Restriction of public mobility at national level is the ultimate choice mulled by the government. It remained hesitant to enforce such measures, but decided on them finally. Now, quarantine curfew is in force till next Monday. The national lockdown is pinching the government and the general public ferociously in economic terms. The economic situation, already battered by the previous restrictions, has been exacerbated now.
True, restrictions are primarily on public mobility. The government has ensured continuity of operations of the export industries despite the pandemic. Similarly, there is no bar on agricultural and fisheries activities. But, the service sector has been hampered.
What is now visible is the accumulated impact of Covid-induced restrictions on economic activities in the country since the outbreak of the disease last year. Covid may not be the sole reason for the current economic downturn in Sri Lanka. Shortfalls in anti-pandemic operations and mismanagement of economy had also contributed. But, in the overall context, the pandemic led to the mess.
The health sector keeps exerting pressure on the government to extend the present lockdown till October to reduce transmissions and fatalities substantially. Some trade unions in the health sector even insist that even the current measures are not restrictive enough.
Empirical evidence suggests that the more the restrictions are imposed, better the pandemic is contained. Be that as it may, it is practically impossible for any country to be kept under lockdown for a prolonged period. As such, all over the world, the governments have taken measures to ensure that their economies are functioning while enforcing public health measures to contain the spread of the pandemic. Slowed, shrinking or negative economic growth means the rise of unemployment levels, surging cost of living, loss of income sources or livelihood opportunities.
Today, the Sri Lankan government has economically been pushed against the wall with the people feeling the pinch in terms of dwindling income, rising cost of living and reduced livelihood opportunities.
The country runs short of foreign exchange to finance imports, a crisis triggered by high debt repayment on the one hand and the collapse of the tourism industry in the wake of the pandemic in main on the other hand. Tourism is an industry that used to generate US$ 4.5 billion foreign exchange revenue to the country. The banking sector has run short of foreign currency inflows, and been restrained in the facilitation of importers in opening letters of credit as a result.
From an economic perspective, it makes sense that the government is hesitant for a further extension of the lockdown unless the pandemic has spun out of control. The prolonged lockdown will compound the situation. The curfew is affecting 4.2 million people involved in the informal sector of economy. It bears on inflation since the supply chain and trade activities are hampered.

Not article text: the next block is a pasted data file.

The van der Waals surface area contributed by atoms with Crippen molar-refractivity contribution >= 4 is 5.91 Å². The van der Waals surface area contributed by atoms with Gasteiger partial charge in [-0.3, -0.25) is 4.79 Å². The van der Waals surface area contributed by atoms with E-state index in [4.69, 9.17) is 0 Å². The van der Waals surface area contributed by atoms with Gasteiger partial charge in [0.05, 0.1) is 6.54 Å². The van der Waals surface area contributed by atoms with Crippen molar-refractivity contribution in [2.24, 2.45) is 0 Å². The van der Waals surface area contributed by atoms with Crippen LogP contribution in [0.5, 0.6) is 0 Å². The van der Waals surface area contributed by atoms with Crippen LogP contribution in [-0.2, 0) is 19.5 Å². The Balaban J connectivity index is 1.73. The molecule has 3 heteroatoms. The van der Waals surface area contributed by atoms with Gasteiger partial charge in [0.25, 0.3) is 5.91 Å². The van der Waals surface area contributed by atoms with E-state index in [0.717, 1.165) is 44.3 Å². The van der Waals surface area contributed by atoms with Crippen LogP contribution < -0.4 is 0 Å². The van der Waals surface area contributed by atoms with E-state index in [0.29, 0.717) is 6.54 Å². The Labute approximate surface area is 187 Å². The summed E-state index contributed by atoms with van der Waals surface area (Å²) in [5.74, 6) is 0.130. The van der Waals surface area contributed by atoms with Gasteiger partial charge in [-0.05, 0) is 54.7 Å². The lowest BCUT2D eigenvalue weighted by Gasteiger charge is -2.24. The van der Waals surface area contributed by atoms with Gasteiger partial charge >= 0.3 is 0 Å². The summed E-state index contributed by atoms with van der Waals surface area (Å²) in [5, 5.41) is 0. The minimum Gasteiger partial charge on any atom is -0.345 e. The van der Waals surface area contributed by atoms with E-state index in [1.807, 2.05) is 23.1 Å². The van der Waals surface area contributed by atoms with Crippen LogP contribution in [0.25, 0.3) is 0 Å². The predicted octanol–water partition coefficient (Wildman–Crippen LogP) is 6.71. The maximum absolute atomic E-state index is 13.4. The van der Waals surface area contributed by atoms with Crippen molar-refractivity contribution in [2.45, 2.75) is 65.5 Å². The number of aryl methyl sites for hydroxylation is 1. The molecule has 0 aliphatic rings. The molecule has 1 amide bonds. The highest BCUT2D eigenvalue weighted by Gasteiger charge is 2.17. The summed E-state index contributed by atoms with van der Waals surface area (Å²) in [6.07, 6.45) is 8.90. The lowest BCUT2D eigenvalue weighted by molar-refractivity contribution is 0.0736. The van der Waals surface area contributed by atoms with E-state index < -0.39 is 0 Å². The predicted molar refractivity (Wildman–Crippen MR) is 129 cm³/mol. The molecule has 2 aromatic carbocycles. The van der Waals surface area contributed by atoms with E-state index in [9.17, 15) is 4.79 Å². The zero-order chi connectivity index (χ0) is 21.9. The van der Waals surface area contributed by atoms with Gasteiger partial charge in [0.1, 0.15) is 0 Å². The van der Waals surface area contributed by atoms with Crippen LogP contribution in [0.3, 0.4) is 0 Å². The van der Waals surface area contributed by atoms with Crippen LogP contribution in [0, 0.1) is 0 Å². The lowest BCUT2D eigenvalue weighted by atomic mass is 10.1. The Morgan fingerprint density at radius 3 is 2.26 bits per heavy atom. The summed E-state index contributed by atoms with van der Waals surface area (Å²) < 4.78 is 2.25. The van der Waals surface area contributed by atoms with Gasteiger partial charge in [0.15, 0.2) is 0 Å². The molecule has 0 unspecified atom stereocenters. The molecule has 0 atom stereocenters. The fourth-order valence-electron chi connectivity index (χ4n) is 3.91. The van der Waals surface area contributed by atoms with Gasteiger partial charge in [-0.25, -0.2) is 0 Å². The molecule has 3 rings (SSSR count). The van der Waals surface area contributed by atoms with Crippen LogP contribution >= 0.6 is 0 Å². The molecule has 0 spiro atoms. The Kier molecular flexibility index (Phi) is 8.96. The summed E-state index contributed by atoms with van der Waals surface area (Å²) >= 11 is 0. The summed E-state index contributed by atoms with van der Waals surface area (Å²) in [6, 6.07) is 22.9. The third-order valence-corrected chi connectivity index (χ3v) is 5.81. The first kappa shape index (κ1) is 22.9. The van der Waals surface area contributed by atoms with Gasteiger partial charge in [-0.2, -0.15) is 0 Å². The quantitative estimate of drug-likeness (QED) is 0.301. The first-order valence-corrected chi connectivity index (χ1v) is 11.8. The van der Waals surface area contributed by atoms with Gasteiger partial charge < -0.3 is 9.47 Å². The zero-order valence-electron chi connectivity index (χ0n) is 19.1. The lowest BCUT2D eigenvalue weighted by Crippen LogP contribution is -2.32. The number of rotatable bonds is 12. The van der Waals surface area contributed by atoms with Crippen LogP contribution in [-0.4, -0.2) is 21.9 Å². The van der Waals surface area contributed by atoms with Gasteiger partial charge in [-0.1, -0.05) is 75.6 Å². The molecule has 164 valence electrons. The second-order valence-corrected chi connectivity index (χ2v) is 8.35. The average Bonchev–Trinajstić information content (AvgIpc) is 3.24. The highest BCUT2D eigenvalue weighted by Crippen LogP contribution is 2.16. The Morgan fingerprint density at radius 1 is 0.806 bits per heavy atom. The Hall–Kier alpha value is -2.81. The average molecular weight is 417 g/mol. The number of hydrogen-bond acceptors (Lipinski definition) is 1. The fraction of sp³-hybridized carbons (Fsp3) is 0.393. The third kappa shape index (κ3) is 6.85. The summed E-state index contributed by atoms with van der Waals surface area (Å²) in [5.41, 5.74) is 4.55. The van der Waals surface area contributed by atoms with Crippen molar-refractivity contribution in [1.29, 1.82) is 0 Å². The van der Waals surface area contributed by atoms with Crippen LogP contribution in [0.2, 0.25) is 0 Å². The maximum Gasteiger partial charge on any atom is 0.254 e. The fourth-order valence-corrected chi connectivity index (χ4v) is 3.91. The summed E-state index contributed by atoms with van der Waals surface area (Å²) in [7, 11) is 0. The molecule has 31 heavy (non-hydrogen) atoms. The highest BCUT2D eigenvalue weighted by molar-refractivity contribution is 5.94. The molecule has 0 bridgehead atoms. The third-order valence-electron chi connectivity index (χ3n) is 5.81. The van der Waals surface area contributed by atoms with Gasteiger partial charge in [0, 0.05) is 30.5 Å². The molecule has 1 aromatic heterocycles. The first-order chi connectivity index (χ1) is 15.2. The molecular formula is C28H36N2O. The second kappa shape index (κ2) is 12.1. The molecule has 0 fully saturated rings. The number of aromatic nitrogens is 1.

In the event of further exacerbation of economic crisis, it will add to the burden of the government. It will have to introduce stimulus packages to revive the badly hit industries and relief packages for people losing or decreasing their sources of income amid the pandemic. Concessions given on earlier occasions have already strained the government’s budget.
But from the health perspective, curtailment of public mobility serves in the reduction of transmission, hospitalizations and fatalities. However, the pandemic response has to be viewed from both angles- economic and public health - as otherwise consequences will be long lasting and multipronged.
Already, the pandemic has created cracks at all levels of economic, social, and human systems. Micro and small businesses account for a large number of livelihood opportunities for people in Sri Lanka. The strict lockdowns and other containment measures have hit them the hardest rendering some of them even jobless at the moment.
The informal sector - construction, transport, hotels and restaurants, personal services, wholesale, and retail businesses- have been impacted with no sight of recovery in the foreseeable future. But, one cannot think of a trade-off – protection of economy over human lives or vice versa. People will be alarmed if there is a wave after wave of critically ill patients ending up in hospitals and dying.
The two aspects are linked. However, it is harder containing the pandemic once it has crossed a certain threshold. But, the government can leave no stone unturned in preventing it from becoming an outright catastrophe.
Vaccination is the most effective tool to fight the spread of the pandemic and reduce severity of the disease and deaths. Mass inculcation is in progress. But, only 22% of people had taken the full course of vaccines by last week. However, 54.3% of people had been administered with their first shots then. Covid cases are likely to keep rising until vaccination generates immune response in a sizeable number of the population.
When the Covid task force has its regular weekly meeting on Friday, the participants will take stock of things at the moment and decide whether to lift restrictions next Monday.